The most valuable lesson that I learned growing up on a small dairy in Crawford County, Wisconsin, was the very lesson that I never actually learned. You see, my family forgot to teach me the difference between girl jobs and boy jobs. On our farm, the only body parts that mattered were strong arms and a good back.

It wasn’t until I went away to college that I learned that the world outside the hills of Crawford County was going to expect me to play a more traditional role.

“It’s good you picked up a teaching major too,” a male friend mentioned, after I had decided to double major in animal science and agriculture education. “A woman is supposed to work off the farm for things like health insurance.” Joke’s on him, because I’m a full-time dairy farmer and my husband (who is also a beef farmer) works full time off the farm and carries our insurance.

Moving to Jackson County, Iowa, after college, it took a few years, but eventually folks realized I was serious about this farmer thing. In the spring of 2014, we began construction on our dairy farm, and I began to call builders. I received one return phone call that went a little like this:

“Hi. You left a message. Is your husband available?”


“Yes! I called. We are looking into putting up a dairy barn and wondering if you could give us a quote.”

“Is your husband available? I can give him some more information. Maybe he and I can set up a meeting.”

“I have specs here, if you want to meet.”

“Yes. Let’s make sure it’s at a time that your husband is available.”

Needless to say, he didn’t get the job. But unfortunately, the cement contractor, who seemed to need my husband as a translator, and the equipment installer, who second-guessed me on every decision I made, were hired. While most of the folks we do business with didn’t bat an eye at a female operator, it got to the point after about six months of milking, where my husband – who to this day has never milked a cow – told a new company representative, “I don’t know anything about any of this. If you have a problem, talk to her; your truck is that way.”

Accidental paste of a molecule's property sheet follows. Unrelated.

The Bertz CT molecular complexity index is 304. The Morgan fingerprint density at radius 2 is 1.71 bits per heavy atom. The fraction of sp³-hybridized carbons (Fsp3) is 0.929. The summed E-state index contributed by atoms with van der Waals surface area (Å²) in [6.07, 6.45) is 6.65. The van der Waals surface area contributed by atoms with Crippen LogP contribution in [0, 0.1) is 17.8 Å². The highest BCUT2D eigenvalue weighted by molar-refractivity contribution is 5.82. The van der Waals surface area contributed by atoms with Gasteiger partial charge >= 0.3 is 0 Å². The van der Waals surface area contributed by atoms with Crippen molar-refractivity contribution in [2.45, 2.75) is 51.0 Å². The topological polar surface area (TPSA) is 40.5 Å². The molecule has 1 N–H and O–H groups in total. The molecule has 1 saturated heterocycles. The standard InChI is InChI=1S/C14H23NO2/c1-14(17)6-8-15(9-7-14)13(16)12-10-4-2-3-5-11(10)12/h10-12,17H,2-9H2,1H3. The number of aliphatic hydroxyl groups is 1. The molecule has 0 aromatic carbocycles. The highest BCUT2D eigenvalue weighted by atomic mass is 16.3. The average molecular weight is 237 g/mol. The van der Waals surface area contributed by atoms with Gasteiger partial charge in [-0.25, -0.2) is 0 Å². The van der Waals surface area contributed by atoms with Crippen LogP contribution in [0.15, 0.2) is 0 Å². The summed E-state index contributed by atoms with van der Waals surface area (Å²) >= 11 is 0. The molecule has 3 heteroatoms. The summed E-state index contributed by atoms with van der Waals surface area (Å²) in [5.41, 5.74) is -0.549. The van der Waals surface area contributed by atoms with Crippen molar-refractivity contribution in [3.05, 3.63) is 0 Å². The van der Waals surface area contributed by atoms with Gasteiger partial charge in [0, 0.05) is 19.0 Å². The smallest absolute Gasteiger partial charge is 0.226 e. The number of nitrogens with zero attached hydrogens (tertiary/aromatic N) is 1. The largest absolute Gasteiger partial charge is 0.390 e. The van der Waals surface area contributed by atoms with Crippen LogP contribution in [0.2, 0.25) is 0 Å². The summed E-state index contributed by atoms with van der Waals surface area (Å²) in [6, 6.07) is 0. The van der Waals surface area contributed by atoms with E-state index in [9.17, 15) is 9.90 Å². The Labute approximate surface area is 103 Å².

Even though most of the comments I’ve heard as a female farmer fall into the category of trying to make polite conversation, they can still be grating. I could live without being asked if I’m “just a stay-at-home mom” ever again. Stay-at-home moms are doing great things, but I can’t imagine a male farmer with a toddler in a tractor being asked if he’s a stay-at-home dad.

There’s also the little comments about having three boys. Yes, I am more than blessed to have three beautiful boys, but please don’t tell me that girls can only feed calves while I’m changing milkers or stand in my barnyard and explain to me that girls aren’t interested in farming like boys are, unless you’re interested in hearing the pedigrees and milk records of every cow on the place.

It seems that most female farmers get asked, “Where’s your husband/father/boss?” I usually figure that the person who asks that question isn’t going to be worth my time anyway, so I respond with “No, he isn’t here.”

I’m honestly most annoyed that the women’s long underwear at Theisen’s is only rated for “mild cold,” while the men can buy long underwear rated for the Arctic, and that the men’s gloves cost $5 for three pair and my gloves cost $4.50 for one pair (I guess I’ve got small hands).

But some remarks fall short of lighthearted or innocent. Sometimes being labeled as “just a woman” can have a pretty heavy cost.

One of our milk haulers moved on from passive-aggressive comments about my husband doing chores straight to aggressive, unsafe behavior while trying to prove that he doesn’t need to listen to a woman. He won’t be back.

That equipment installer who laughed in my face when I told him that my husband wasn’t going to do chores? He changed the prices of the equipment that he sold me and overcharged me by several thousand dollars. He’s also never been back.

The fact is that women have been involved in the dairy industry since the beginning. We’ve been milking cows and feeding calves and paying bills and holding the house together for as long as the cow has been domesticated. I’m proud to be a woman farmer. I’m proud that my husband willingly gets the children up in the morning while I’m doing chores (before he does his chores) and does the dishes at night while I’m feeding calves. And I’m proud of all of those in our industry – the fellow breeders and all of the industry representatives – who know that it’s what is in a person’s heart that truly matters, not whether their boots come in pink.  end mark

Heather Moore is a dairy farming mama herself, raising three little boys with her husband, Brandon. The Moore family has a 50-cow dairy and custom feeds 800 head of beef cattle near Maquoketa, Iowa. When she is not chasing around cows and kids, you'll find her volunteering, cooking and very occasionally, sleeping.

PHOTO: This photo is from a family reunion hosted at our farm last summer. My aunts, cousins and sisters pitched in to help me milk. Meanwhile, the men were busy cooking. Photo provided by Heather Moore.